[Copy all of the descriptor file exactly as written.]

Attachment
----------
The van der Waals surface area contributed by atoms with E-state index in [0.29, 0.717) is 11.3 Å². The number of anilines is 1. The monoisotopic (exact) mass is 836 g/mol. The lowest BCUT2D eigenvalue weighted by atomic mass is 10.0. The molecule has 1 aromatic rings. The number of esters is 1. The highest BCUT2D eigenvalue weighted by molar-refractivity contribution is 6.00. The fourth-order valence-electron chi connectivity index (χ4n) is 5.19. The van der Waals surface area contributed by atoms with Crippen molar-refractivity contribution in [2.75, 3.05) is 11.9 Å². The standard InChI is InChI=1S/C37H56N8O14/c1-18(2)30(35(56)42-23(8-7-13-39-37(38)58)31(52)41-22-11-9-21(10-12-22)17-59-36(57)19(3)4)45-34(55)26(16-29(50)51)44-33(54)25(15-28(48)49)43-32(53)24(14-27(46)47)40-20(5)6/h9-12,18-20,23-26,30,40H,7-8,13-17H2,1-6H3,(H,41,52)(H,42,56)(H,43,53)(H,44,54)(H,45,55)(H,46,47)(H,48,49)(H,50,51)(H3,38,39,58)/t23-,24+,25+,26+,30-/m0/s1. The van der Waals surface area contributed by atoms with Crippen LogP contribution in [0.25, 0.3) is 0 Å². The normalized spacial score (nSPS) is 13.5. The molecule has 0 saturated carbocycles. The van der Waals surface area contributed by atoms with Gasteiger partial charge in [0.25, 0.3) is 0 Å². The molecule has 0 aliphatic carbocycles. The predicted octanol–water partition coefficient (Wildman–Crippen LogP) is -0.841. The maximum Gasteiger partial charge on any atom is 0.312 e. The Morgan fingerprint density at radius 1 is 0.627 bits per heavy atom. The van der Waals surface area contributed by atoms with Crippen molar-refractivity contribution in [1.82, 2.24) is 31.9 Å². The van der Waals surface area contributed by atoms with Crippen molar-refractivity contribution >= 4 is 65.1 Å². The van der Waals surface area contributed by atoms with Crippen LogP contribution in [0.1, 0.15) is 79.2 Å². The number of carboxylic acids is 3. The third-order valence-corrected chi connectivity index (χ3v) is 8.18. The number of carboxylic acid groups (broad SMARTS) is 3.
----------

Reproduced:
The van der Waals surface area contributed by atoms with E-state index in [0.29, 0.717) is 11.3 Å². The number of anilines is 1. The monoisotopic (exact) mass is 836 g/mol. The lowest BCUT2D eigenvalue weighted by atomic mass is 10.0. The molecule has 1 aromatic rings. The number of esters is 1. The highest BCUT2D eigenvalue weighted by molar-refractivity contribution is 6.00. The fourth-order valence-electron chi connectivity index (χ4n) is 5.19. The van der Waals surface area contributed by atoms with Crippen molar-refractivity contribution in [2.75, 3.05) is 11.9 Å². The standard InChI is InChI=1S/C37H56N8O14/c1-18(2)30(35(56)42-23(8-7-13-39-37(38)58)31(52)41-22-11-9-21(10-12-22)17-59-36(57)19(3)4)45-34(55)26(16-29(50)51)44-33(54)25(15-28(48)49)43-32(53)24(14-27(46)47)40-20(5)6/h9-12,18-20,23-26,30,40H,7-8,13-17H2,1-6H3,(H,41,52)(H,42,56)(H,43,53)(H,44,54)(H,45,55)(H,46,47)(H,48,49)(H,50,51)(H3,38,39,58)/t23-,24+,25+,26+,30-/m0/s1. The van der Waals surface area contributed by atoms with Crippen LogP contribution in [0.25, 0.3) is 0 Å². The normalized spacial score (nSPS) is 13.5. The molecule has 0 saturated carbocycles. The van der Waals surface area contributed by atoms with Gasteiger partial charge in [0.25, 0.3) is 0 Å². The molecule has 0 aliphatic carbocycles. The predicted octanol–water partition coefficient (Wildman–Crippen LogP) is -0.841. The maximum Gasteiger partial charge on any atom is 0.312 e. The Morgan fingerprint density at radius 1 is 0.627 bits per heavy atom. The van der Waals surface area contributed by atoms with Crippen molar-refractivity contribution in [1.82, 2.24) is 31.9 Å². The van der Waals surface area contributed by atoms with Crippen molar-refractivity contribution >= 4 is 65.1 Å². The van der Waals surface area contributed by atoms with Crippen LogP contribution in [0.1, 0.15) is 79.2 Å². The number of carboxylic acids is 3. The third-order valence-corrected chi connectivity index (χ3v) is 8.18. The number of carboxylic acid groups (broad SMARTS) is 3.